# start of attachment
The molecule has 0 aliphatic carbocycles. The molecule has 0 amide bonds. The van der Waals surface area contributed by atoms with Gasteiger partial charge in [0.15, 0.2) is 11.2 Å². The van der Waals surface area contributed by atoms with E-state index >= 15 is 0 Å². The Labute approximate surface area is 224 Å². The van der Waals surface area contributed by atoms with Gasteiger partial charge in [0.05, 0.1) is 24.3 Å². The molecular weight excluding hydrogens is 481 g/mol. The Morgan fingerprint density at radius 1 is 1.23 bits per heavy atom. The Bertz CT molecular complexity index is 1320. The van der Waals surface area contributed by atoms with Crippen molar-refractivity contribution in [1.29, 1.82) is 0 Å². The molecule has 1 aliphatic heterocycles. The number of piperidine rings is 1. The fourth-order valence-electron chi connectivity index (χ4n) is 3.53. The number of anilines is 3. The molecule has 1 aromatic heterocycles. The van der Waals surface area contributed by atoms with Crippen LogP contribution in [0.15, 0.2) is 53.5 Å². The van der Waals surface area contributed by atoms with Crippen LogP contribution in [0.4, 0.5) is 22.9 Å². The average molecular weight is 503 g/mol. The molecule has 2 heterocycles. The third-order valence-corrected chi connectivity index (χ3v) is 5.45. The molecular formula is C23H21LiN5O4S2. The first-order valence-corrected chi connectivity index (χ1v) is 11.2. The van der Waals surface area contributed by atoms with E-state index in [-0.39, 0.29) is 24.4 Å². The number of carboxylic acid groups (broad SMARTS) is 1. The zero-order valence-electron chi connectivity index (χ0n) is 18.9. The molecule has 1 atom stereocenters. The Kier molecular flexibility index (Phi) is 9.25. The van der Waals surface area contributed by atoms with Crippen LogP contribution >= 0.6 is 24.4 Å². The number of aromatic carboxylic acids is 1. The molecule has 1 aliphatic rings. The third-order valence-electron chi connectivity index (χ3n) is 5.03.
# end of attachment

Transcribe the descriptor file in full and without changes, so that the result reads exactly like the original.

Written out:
The molecule has 0 aliphatic carbocycles. The molecule has 0 amide bonds. The van der Waals surface area contributed by atoms with Gasteiger partial charge in [0.15, 0.2) is 11.2 Å². The van der Waals surface area contributed by atoms with E-state index >= 15 is 0 Å². The Labute approximate surface area is 224 Å². The van der Waals surface area contributed by atoms with Gasteiger partial charge in [0.05, 0.1) is 24.3 Å². The molecular weight excluding hydrogens is 481 g/mol. The Morgan fingerprint density at radius 1 is 1.23 bits per heavy atom. The Bertz CT molecular complexity index is 1320. The van der Waals surface area contributed by atoms with Crippen molar-refractivity contribution in [1.29, 1.82) is 0 Å². The molecule has 1 aliphatic heterocycles. The number of piperidine rings is 1. The fourth-order valence-electron chi connectivity index (χ4n) is 3.53. The number of anilines is 3. The molecule has 1 aromatic heterocycles. The van der Waals surface area contributed by atoms with Crippen LogP contribution in [0.15, 0.2) is 53.5 Å². The van der Waals surface area contributed by atoms with Crippen LogP contribution in [0.4, 0.5) is 22.9 Å². The average molecular weight is 503 g/mol. The molecule has 2 heterocycles. The third-order valence-corrected chi connectivity index (χ3v) is 5.45. The molecular formula is C23H21LiN5O4S2. The first-order valence-corrected chi connectivity index (χ1v) is 11.2. The van der Waals surface area contributed by atoms with E-state index in [-0.39, 0.29) is 24.4 Å². The number of carboxylic acid groups (broad SMARTS) is 1. The zero-order valence-electron chi connectivity index (χ0n) is 18.9. The molecule has 1 atom stereocenters. The Kier molecular flexibility index (Phi) is 9.25. The van der Waals surface area contributed by atoms with Crippen LogP contribution >= 0.6 is 24.4 Å². The number of aromatic carboxylic acids is 1. The molecule has 1 aliphatic rings. The third-order valence-electron chi connectivity index (χ3n) is 5.03.